The German government plans to spend as much as as €3 billion ($3.25 billion) on floating liquefied natural gas (LNG) terminals over the next decade, the Finance Ministry confirmed on Thursday.
News of the plan was first published on the online news site The Pioneer.
A letter from the Finance Ministry to the parliamentary Budget Committee said the aim of the investment — which was made without the consent of Germany's Bundestag parliament — was to lease four floating LNG terminals to allow for the import of gas in light of recent developments with Germany's current gas supply partner Russia.
Germany under pressure to quickly kick its Russian gas habit
Two days before Russia launched the February 24 invasion, German Chancellor Olaf Scholz officially withdrew approval for the recently completed €9.5 billion ($10.3 billion) Nord Stream 2 gas pipeline between Russia and Germany.
Berlin has resisted calls for a total import ban on Russian fossil fuels, irking many allies as Russia's war in Ukraine grinds on — financed by energy sales to Europe and beyond.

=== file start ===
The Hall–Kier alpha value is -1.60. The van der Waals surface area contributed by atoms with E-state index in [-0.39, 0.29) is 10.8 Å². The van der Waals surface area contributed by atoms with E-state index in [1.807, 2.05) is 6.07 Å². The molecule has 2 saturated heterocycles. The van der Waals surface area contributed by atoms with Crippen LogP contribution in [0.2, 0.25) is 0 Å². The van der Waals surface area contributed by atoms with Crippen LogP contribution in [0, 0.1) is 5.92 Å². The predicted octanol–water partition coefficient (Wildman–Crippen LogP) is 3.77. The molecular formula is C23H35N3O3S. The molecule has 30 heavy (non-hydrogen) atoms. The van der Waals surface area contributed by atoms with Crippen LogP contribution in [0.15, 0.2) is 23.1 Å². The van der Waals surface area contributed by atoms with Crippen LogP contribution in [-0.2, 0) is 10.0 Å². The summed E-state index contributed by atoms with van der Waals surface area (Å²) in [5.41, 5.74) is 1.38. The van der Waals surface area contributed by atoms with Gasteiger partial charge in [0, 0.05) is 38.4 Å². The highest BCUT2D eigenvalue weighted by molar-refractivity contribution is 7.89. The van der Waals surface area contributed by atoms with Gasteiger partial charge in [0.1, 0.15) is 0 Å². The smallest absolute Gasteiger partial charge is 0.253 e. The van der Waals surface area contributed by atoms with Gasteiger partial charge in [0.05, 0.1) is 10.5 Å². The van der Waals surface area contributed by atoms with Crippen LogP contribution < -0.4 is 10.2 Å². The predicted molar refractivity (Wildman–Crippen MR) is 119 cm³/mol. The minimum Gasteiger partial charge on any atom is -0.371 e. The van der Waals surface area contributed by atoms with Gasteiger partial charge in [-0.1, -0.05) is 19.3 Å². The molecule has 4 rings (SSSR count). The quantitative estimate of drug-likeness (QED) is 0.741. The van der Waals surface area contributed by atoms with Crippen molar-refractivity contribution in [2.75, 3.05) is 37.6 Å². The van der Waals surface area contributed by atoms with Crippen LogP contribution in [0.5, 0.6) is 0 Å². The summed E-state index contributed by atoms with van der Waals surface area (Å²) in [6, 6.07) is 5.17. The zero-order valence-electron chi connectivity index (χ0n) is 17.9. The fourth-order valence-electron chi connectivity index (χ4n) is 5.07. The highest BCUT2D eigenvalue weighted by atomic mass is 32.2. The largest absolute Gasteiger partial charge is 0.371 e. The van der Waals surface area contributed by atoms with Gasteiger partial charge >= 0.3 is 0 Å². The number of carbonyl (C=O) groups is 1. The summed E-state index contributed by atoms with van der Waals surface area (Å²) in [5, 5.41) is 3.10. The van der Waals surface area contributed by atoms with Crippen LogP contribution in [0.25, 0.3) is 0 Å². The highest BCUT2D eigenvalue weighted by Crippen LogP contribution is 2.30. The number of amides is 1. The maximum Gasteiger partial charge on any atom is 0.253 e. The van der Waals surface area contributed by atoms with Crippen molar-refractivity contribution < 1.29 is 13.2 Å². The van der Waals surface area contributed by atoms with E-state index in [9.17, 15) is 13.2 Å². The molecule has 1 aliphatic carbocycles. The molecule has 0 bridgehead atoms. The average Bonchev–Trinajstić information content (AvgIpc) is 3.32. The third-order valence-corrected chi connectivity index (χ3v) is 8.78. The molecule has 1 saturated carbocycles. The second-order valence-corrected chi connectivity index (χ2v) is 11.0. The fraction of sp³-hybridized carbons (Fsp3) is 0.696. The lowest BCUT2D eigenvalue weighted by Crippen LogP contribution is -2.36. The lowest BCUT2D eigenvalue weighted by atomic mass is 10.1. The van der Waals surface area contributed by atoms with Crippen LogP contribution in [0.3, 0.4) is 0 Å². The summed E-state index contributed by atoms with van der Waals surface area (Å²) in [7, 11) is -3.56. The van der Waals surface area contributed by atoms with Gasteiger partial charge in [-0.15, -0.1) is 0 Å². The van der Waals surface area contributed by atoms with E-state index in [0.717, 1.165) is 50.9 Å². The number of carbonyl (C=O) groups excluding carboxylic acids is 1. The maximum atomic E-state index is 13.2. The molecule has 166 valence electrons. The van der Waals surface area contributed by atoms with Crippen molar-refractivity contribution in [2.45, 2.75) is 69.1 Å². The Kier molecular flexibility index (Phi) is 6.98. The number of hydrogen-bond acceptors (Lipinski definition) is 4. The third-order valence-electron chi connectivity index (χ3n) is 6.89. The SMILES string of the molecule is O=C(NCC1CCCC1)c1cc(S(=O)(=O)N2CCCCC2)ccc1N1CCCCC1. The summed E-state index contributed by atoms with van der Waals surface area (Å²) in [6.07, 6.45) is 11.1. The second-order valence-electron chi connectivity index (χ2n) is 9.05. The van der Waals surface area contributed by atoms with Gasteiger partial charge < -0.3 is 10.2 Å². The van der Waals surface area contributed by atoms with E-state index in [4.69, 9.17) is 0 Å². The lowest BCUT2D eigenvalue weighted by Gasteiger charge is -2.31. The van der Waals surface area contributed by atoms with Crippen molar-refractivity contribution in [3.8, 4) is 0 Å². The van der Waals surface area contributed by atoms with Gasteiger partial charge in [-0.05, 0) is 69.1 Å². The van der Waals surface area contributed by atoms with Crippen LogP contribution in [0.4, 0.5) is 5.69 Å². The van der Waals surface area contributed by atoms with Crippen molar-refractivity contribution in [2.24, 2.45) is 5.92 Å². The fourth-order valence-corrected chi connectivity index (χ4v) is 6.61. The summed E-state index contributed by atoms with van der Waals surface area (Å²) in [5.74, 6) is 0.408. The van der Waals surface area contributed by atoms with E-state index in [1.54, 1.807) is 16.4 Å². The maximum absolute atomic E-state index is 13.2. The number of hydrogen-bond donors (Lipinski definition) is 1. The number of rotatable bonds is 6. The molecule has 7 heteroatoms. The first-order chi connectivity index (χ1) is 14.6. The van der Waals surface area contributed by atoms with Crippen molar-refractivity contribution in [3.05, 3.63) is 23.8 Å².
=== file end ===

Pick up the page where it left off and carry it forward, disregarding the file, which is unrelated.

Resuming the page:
Officially, Berlin hopes to be free of Russian energy imports by mid-2024.
First ships could deliver gas by winter
The German energy company RWE, which will be involved in the project, said the first ships could begin delivering gas from other suppliers as early as this winter depending on how quickly infrastructure on land can be prepared.
The government is currently assessing where the terminals could best be installed. Ports such as Wilhelmshaven, Brunsbüttel and Rostock are under consideration.
A Finance Ministry "Progress Report on Energy Security" published in March said the government had already signed options with RWE and Uniper for three floating terminals. The Finance Ministry's letter to the Bundestag calls for a fourth.
What about consuming less energy?
Last week, the Berlin-based think tank German Institute for Economic Research (DIW) said Germany could kick its dependency on Russian energy imports before winter by lowering consumption and making more efficient use of existing infrastructure.
DIW suggested using existing LNG terminals in France, Belgium and the Netherlands, as well as gas pipelines from southern Europe to import fuel from Algeria and Libya.
Brussels-based think tank Bruegel estimates EU countries currently pay Moscow €450 million each day for gas alone.
Paperwork for the lease and operation of the terminals is scheduled to be signed this Thursday and on April 20.
Edited by: Rebecca Staudenmaier